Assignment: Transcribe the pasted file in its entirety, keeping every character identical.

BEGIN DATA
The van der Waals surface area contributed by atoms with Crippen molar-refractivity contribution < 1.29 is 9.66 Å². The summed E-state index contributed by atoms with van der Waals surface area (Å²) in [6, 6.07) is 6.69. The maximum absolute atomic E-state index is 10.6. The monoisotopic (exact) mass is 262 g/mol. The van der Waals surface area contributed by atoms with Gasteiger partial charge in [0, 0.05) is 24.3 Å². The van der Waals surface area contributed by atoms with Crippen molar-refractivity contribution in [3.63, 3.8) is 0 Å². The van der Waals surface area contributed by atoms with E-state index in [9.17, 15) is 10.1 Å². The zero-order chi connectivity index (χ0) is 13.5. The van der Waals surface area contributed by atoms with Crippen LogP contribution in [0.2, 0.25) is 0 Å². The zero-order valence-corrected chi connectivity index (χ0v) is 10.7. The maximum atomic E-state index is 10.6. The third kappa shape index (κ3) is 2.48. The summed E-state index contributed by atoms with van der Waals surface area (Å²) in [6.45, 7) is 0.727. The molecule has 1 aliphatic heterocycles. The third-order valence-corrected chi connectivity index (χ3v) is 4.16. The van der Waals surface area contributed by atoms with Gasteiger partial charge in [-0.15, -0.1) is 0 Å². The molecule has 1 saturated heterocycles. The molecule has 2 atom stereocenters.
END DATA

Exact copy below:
The van der Waals surface area contributed by atoms with Crippen molar-refractivity contribution < 1.29 is 9.66 Å². The summed E-state index contributed by atoms with van der Waals surface area (Å²) in [6, 6.07) is 6.69. The maximum absolute atomic E-state index is 10.6. The monoisotopic (exact) mass is 262 g/mol. The van der Waals surface area contributed by atoms with Gasteiger partial charge in [0, 0.05) is 24.3 Å². The van der Waals surface area contributed by atoms with Crippen molar-refractivity contribution in [3.63, 3.8) is 0 Å². The van der Waals surface area contributed by atoms with E-state index in [9.17, 15) is 10.1 Å². The zero-order chi connectivity index (χ0) is 13.5. The van der Waals surface area contributed by atoms with Crippen LogP contribution in [0.2, 0.25) is 0 Å². The zero-order valence-corrected chi connectivity index (χ0v) is 10.7. The maximum atomic E-state index is 10.6. The third kappa shape index (κ3) is 2.48. The summed E-state index contributed by atoms with van der Waals surface area (Å²) in [6.45, 7) is 0.727. The molecule has 1 aliphatic heterocycles. The third-order valence-corrected chi connectivity index (χ3v) is 4.16. The van der Waals surface area contributed by atoms with Gasteiger partial charge in [-0.15, -0.1) is 0 Å². The molecule has 1 saturated heterocycles. The molecule has 2 atom stereocenters.